One of the most unusual aspects regarding the Pittsburgh Steelers’ defense is the mystery and ambiguity with regards to who is actually running the show. While it has been well-established that head coach Mike Tomlin became more involved—arguably radically more involved—with the day-to-day details of the unit once they moved on from Dick LeBeau as defensive coordinator, it has never actually been concretely established through sourced reporting that Tomlin was actually running the defense over Keith Butler, who took over for LeBeau in the coordinator role.
According to Gerry Dulac of the Pittsburgh Post-Gazette, however, it was the case during Sunday’s loss to the Cleveland Browns that Tomlin was, in fact, calling “all the defensive signals” against the Cleveland Browns. He also asserts that this has been the case for “most of the season, if not longer”.
There are many head coaches around the league who retain play-calling responsibilities for either the offensive or defensive unit, even if they nominally have a coordinator for that role, though sometimes there isn’t even a coordinator. The Browns, for example, have Alex Van Pelt at offensive coordinator, but Kevin Stefanski calls the plays. Mike Vrabel runs the defense of the Tennessee Titans.
The Steelers, however, have long had a dedicated offensive and defensive coordinator and have entrusted in them the responsibility of navigating the gameday minutiae involved in executing the game plan that was collectively assembled over the course of the week.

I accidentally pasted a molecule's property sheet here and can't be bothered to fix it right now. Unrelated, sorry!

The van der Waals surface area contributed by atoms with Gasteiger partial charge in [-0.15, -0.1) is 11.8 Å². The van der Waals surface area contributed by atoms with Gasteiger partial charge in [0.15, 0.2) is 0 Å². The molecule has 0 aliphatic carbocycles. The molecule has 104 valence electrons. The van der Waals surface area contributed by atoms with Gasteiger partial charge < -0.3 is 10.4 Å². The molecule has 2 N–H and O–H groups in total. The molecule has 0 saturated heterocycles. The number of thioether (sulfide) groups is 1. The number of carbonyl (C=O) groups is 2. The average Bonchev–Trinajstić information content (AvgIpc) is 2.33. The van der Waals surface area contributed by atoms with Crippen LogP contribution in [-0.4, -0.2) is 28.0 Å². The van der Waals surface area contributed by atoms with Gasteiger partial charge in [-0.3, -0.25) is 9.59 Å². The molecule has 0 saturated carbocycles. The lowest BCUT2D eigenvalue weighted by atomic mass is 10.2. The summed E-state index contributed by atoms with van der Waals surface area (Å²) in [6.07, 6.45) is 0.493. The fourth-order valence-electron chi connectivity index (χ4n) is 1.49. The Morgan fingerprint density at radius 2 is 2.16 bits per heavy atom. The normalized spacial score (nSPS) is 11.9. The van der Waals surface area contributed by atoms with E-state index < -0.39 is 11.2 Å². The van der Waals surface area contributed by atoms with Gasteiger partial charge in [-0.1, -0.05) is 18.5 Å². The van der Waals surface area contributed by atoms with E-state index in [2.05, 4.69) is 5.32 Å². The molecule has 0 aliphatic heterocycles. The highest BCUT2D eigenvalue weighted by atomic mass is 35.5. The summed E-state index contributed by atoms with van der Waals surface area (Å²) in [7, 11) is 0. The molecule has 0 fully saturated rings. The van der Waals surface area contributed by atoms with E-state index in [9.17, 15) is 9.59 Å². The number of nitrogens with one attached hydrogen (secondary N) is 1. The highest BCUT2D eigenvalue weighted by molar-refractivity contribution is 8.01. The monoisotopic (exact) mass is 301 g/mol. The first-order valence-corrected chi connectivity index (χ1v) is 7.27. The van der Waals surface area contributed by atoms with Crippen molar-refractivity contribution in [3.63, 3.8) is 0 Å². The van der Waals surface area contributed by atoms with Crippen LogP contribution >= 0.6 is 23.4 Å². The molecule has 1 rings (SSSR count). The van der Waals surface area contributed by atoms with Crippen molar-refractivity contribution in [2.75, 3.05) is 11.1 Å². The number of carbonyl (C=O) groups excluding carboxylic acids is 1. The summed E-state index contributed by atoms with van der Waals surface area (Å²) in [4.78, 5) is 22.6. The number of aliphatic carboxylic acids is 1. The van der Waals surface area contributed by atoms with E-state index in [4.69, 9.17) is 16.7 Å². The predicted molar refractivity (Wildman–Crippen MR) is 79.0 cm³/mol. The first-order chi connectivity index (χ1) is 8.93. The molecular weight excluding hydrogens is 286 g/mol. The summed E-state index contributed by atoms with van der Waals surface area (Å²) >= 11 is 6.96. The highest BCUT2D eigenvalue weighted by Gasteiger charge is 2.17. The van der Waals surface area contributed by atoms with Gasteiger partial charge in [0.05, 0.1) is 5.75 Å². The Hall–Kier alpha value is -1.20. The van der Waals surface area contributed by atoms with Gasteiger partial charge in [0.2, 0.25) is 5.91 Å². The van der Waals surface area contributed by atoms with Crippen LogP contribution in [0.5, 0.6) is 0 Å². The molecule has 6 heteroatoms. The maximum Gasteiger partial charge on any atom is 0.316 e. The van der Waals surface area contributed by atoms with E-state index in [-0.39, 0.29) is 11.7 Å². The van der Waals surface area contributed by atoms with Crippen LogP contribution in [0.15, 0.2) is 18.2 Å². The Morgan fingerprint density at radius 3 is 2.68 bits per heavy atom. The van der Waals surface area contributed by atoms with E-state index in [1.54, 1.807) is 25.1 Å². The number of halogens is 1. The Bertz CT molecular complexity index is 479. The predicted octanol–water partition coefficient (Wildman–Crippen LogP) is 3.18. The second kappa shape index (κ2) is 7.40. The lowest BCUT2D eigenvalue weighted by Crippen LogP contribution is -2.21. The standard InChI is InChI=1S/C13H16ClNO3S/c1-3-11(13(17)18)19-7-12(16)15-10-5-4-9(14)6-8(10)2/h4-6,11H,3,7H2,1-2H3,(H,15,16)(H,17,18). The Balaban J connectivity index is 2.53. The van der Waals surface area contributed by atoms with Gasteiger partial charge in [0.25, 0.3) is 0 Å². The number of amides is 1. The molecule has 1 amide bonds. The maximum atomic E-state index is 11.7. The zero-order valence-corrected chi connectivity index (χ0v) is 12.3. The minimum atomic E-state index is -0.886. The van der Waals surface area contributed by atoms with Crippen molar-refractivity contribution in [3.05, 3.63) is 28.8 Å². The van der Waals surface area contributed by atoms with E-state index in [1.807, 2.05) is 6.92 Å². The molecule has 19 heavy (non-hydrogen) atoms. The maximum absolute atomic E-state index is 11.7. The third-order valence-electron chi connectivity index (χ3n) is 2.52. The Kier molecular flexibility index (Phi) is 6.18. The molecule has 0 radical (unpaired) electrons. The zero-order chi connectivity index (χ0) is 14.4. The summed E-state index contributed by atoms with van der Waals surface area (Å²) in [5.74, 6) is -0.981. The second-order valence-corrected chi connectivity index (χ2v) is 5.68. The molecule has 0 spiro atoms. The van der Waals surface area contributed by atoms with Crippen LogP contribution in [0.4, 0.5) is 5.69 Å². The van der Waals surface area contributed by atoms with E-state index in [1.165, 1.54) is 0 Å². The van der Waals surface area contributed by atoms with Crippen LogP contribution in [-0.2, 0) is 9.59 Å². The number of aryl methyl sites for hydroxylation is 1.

Of course, it is every head coach’s prerogative to interject here and there and let it be known that they will be running this play or that play, and Tomlin has certainly done that. He, like all head coaches, routinely makes executive decisions—and of course is often second-guessed in the process.
For whatever it’s worth, I reviewed the broadcast of the Steelers’ defensive plays in the first half, and while I did not observe any dead giveaways, I did see Tomlin with a sheet in his hands, and him glancing down a time or two when he was visible. I also saw Butler with his hands in his pockets.
According to Aditi Kinkhabwala, “the contracts of almost the entire defensive staff are up”, she wrote in a Tweet yesterday. She also claims that Tomlin has called the defense “since the tail end of Dick LeBeau’s tenure”, but that appears to be a rather suspicious claim, and there have certainly been times when it was clearly obvious that Butler was calling plays.
#Steelers have a lot of free agent players as well as coaches. The contracts of almost the entire defensive staff are up. (Don’t forget: This is Mike Tomlin’s defense. It’s of his design and he’s called it since the tail end of Dick LeBeau’s tenure.)
— Aditi Kinkhabwala (@AKinkhabwala) January 11, 2021
I have never fully bought the claims that Tomlin has been calling the defense as the primary coordinator for years on end, because all such reports have come with nary a bit of evidence. And broadcast footage indicated otherwise (e.g., that Butler was communicating plays from a call sheet to the defense). I didn’t find any immediately obvious evidence in a brief review that Butler was doing that at all on Sunday, however.